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What Does A Song of Ice and Fire Mean?

Why Jon and Daenerys Have Been Endgame Since the Very Beginning of Game of Thrones

Game of Thrones introduced two fan-favorite characters this season — Jon Snow and Daenerys Targaryen — giving heat to a theory we had previously had, especially since Melisandre says that she brought together ice and fire. To understand why this is so significant to the very core of this story, we have to talk about the theory. It's about the end of the show and, essentially, who ultimately wins in the titular game of thrones — so if you don't want to know, turn back now.

The Theory: A Song of Ice and Fire Gives the Ending Away

The title Game of Thrones is the name of the TV series but not George R. R. Martin's book series. The first book is called A Game of Thrones, but the whole book series, comprising the already-published five books (and the two still to come), is called A Song of Ice and Fire. A lovely name, to be sure, but what if it's more than that?

What If Ice and Fire Signify Certain People?

What if this epic "song" is about how two characters — symbolized by ice and fire — come together in the end? The obvious characters are:

Jon Snow = Ice

Jon has been living in the icy cold of the Wall and beyond for six seasons; now he's the King in the North.

Daenerys Targaryen = Fire

There has been tons of fire imagery associated with Daenerys on the show, including her own "rebirth" in the first season in a funeral pyre for Khal Drogo, her dragons breathing fire, and of course, that badass walk through fire in Vaes Dothrak. Also: the Targaryen words are "Fire and Blood."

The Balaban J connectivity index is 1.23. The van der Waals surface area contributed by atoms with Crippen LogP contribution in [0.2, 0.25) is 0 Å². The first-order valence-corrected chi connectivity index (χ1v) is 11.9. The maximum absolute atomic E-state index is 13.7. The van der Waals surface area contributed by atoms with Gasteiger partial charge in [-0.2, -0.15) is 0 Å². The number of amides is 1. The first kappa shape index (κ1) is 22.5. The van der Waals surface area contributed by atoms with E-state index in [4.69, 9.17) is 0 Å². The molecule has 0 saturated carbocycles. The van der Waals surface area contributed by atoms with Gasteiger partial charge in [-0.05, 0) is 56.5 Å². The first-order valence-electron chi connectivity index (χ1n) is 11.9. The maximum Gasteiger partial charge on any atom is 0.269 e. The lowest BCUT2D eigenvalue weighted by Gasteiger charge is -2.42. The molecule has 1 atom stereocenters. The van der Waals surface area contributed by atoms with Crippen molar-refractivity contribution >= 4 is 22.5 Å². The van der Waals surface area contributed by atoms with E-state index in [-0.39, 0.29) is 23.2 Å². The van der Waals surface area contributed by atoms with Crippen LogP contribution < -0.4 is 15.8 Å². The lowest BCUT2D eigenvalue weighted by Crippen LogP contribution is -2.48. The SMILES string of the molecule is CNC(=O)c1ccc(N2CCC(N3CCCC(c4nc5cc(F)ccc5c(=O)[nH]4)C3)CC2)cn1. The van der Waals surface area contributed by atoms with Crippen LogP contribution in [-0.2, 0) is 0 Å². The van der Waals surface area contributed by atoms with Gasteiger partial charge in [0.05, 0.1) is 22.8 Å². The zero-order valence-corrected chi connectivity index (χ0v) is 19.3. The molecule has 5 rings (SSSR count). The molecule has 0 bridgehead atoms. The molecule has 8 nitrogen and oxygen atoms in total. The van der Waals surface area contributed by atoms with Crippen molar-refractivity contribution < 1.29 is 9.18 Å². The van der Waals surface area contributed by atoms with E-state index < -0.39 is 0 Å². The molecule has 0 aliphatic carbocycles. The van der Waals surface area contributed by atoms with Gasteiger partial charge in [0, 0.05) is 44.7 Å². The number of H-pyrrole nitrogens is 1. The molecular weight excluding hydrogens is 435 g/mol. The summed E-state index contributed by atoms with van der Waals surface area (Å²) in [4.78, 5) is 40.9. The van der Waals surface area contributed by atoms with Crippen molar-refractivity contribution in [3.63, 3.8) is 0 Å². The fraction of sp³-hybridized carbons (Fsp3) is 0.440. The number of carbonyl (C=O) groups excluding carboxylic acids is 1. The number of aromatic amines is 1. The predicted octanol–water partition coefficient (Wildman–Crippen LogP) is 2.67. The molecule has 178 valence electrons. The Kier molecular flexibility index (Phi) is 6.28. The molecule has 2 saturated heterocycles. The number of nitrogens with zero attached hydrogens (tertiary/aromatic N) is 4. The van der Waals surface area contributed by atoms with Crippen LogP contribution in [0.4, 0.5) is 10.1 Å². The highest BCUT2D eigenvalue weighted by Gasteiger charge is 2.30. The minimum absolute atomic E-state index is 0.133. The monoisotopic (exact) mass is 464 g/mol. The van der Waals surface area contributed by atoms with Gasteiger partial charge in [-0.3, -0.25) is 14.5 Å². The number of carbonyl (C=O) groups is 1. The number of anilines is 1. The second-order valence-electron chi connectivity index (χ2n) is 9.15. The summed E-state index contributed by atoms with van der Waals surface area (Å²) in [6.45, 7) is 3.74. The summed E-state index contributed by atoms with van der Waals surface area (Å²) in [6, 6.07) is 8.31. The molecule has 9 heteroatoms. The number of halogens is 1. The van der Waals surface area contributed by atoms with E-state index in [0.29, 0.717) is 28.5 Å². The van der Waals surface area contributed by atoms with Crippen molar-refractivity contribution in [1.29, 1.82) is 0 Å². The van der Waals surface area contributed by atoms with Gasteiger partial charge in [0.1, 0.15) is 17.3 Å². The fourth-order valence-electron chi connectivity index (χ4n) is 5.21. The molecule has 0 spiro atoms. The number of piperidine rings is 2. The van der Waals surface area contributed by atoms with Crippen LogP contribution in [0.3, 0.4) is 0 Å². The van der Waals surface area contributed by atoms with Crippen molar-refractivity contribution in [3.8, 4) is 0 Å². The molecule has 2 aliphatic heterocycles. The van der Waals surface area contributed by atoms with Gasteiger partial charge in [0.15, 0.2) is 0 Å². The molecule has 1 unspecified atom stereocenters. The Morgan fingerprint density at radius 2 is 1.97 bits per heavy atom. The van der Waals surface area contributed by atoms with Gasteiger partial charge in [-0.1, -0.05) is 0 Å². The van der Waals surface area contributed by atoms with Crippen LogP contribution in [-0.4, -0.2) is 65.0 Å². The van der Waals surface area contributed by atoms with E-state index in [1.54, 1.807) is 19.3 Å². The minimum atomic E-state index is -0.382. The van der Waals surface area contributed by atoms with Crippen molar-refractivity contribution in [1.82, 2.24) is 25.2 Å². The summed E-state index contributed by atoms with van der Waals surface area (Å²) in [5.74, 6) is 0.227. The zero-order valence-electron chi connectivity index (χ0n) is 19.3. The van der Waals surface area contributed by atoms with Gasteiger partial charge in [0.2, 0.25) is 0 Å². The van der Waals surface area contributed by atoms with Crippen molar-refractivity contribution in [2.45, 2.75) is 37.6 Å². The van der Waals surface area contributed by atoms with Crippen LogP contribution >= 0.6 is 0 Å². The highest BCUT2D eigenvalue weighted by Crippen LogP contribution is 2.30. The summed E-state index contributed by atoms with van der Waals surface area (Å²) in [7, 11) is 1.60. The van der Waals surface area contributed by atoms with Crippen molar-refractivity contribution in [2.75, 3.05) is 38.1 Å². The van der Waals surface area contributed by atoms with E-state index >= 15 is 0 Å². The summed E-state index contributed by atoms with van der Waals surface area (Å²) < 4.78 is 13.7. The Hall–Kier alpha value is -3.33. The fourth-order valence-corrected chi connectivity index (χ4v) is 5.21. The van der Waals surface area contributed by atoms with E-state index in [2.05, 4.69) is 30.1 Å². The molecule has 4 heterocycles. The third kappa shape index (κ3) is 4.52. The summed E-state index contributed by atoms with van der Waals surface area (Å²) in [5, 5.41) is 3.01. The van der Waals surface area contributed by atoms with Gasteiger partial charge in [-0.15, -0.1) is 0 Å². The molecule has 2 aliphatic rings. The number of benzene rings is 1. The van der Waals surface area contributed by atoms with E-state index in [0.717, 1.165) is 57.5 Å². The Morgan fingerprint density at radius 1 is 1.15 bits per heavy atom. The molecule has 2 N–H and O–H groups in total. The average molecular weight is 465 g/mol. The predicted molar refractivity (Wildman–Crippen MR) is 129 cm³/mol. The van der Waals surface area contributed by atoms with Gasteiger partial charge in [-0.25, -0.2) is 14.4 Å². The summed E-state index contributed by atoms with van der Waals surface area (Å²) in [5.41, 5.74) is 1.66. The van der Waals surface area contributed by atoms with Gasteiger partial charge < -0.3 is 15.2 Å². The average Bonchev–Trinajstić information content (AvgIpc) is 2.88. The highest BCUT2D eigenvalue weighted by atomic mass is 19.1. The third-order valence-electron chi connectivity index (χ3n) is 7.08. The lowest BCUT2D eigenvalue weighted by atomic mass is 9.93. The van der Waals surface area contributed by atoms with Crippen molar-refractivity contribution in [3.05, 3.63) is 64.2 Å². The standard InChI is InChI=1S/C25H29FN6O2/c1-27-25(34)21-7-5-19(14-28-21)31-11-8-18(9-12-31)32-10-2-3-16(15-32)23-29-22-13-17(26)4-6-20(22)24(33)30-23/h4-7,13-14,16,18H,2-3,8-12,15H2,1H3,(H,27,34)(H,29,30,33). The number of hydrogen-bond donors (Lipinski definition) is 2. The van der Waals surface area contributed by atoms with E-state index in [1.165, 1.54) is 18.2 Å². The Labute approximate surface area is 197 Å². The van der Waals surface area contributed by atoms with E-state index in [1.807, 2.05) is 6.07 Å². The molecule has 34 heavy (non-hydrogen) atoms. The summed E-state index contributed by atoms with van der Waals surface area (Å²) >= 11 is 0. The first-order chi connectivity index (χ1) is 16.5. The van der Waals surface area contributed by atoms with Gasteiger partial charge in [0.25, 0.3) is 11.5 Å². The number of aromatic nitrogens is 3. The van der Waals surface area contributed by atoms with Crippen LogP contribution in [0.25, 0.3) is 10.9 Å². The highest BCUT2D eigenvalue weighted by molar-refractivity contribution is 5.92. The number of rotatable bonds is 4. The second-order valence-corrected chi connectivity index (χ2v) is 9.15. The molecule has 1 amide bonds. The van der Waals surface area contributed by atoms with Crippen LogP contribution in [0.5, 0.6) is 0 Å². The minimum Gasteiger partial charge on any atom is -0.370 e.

Therefore, A Song of Ice and Fire = A Song of Jon Snow and Daenerys Targaryen

A stretch? Could be, but consider the two characters who fans have an undying love for and who both seem destined for something more. There's also the fact that Jon's resurrection is not just a major indication of his destiny, but also a distinct parallel to Daenerys's similar immunity to certain death in the same season. Thus, we could be watching the story of how the Seven Kingdoms are destined for two rulers, not just one, and the Iron Throne will be cozily shared by Jon and Daenerys. Also, since Jon is a Targaryen, you might be pointing out that that makes him and Daenerys related (technically, she'd be his aunt), but marrying within the family has always been a Targaryen custom.

And though I suppose other characters could fulfill the ice and fire symbols, it's almost too obvious. And finally, in season seven, Melisandre is the catalyst who brings Jon and Daenerys together, and she calls them "ice and fire," having already said both have a large role to play in Westeros's destiny.

It's undeniable: the end has to be all about these two.

Image Source: HBO
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